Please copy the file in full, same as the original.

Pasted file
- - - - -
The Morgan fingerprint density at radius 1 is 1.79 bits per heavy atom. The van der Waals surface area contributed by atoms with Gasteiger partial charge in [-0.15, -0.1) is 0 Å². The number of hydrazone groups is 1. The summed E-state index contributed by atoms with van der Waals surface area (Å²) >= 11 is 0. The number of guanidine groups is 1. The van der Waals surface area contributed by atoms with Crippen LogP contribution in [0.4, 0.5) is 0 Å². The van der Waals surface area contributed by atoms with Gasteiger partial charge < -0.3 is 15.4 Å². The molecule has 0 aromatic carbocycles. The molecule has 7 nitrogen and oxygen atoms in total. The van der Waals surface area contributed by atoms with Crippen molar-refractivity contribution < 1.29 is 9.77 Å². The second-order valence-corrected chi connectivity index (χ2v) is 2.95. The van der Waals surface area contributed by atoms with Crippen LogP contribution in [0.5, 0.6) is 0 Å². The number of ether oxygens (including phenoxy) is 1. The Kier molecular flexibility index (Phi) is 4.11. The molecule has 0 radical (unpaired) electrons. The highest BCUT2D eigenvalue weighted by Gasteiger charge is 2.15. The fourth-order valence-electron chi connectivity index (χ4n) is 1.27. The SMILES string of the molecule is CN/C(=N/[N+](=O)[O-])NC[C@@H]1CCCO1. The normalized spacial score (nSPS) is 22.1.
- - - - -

The Morgan fingerprint density at radius 1 is 1.79 bits per heavy atom. The van der Waals surface area contributed by atoms with Gasteiger partial charge in [-0.15, -0.1) is 0 Å². The number of hydrazone groups is 1. The summed E-state index contributed by atoms with van der Waals surface area (Å²) >= 11 is 0. The number of guanidine groups is 1. The van der Waals surface area contributed by atoms with Crippen LogP contribution in [0.4, 0.5) is 0 Å². The van der Waals surface area contributed by atoms with Gasteiger partial charge < -0.3 is 15.4 Å². The molecule has 0 aromatic carbocycles. The molecule has 7 nitrogen and oxygen atoms in total. The van der Waals surface area contributed by atoms with Crippen molar-refractivity contribution < 1.29 is 9.77 Å². The second-order valence-corrected chi connectivity index (χ2v) is 2.95. The van der Waals surface area contributed by atoms with Crippen LogP contribution in [0.5, 0.6) is 0 Å². The number of ether oxygens (including phenoxy) is 1. The Kier molecular flexibility index (Phi) is 4.11. The molecule has 0 radical (unpaired) electrons. The highest BCUT2D eigenvalue weighted by Gasteiger charge is 2.15. The fourth-order valence-electron chi connectivity index (χ4n) is 1.27. The SMILES string of the molecule is CN/C(=N/[N+](=O)[O-])NC[C@@H]1CCCO1. The normalized spacial score (nSPS) is 22.1.